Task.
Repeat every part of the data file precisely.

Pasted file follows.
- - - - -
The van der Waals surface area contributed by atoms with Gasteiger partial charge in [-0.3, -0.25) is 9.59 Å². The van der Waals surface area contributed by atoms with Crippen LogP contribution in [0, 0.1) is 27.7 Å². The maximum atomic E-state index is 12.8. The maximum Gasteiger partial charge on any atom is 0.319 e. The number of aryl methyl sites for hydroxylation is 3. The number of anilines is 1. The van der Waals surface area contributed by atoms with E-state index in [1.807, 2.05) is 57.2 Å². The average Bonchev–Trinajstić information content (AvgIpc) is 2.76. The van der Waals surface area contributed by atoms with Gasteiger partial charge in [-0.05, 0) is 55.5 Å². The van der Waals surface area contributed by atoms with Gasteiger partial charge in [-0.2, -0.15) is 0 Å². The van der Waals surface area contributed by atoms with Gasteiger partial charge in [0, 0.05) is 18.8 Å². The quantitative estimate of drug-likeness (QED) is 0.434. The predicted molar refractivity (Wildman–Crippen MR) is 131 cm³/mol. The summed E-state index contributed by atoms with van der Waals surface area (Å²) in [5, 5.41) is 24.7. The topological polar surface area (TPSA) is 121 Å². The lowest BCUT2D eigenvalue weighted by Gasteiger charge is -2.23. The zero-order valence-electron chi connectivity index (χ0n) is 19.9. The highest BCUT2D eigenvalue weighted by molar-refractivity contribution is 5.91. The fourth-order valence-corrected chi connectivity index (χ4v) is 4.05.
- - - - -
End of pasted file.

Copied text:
The van der Waals surface area contributed by atoms with Gasteiger partial charge in [-0.3, -0.25) is 9.59 Å². The van der Waals surface area contributed by atoms with Crippen LogP contribution in [0, 0.1) is 27.7 Å². The maximum atomic E-state index is 12.8. The maximum Gasteiger partial charge on any atom is 0.319 e. The number of aryl methyl sites for hydroxylation is 3. The number of anilines is 1. The van der Waals surface area contributed by atoms with E-state index in [1.807, 2.05) is 57.2 Å². The average Bonchev–Trinajstić information content (AvgIpc) is 2.76. The van der Waals surface area contributed by atoms with Gasteiger partial charge in [-0.05, 0) is 55.5 Å². The van der Waals surface area contributed by atoms with Gasteiger partial charge in [-0.2, -0.15) is 0 Å². The van der Waals surface area contributed by atoms with Gasteiger partial charge in [0, 0.05) is 18.8 Å². The quantitative estimate of drug-likeness (QED) is 0.434. The predicted molar refractivity (Wildman–Crippen MR) is 131 cm³/mol. The summed E-state index contributed by atoms with van der Waals surface area (Å²) in [5, 5.41) is 24.7. The topological polar surface area (TPSA) is 121 Å². The lowest BCUT2D eigenvalue weighted by Gasteiger charge is -2.23. The zero-order valence-electron chi connectivity index (χ0n) is 19.9. The highest BCUT2D eigenvalue weighted by molar-refractivity contribution is 5.91. The fourth-order valence-corrected chi connectivity index (χ4v) is 4.05.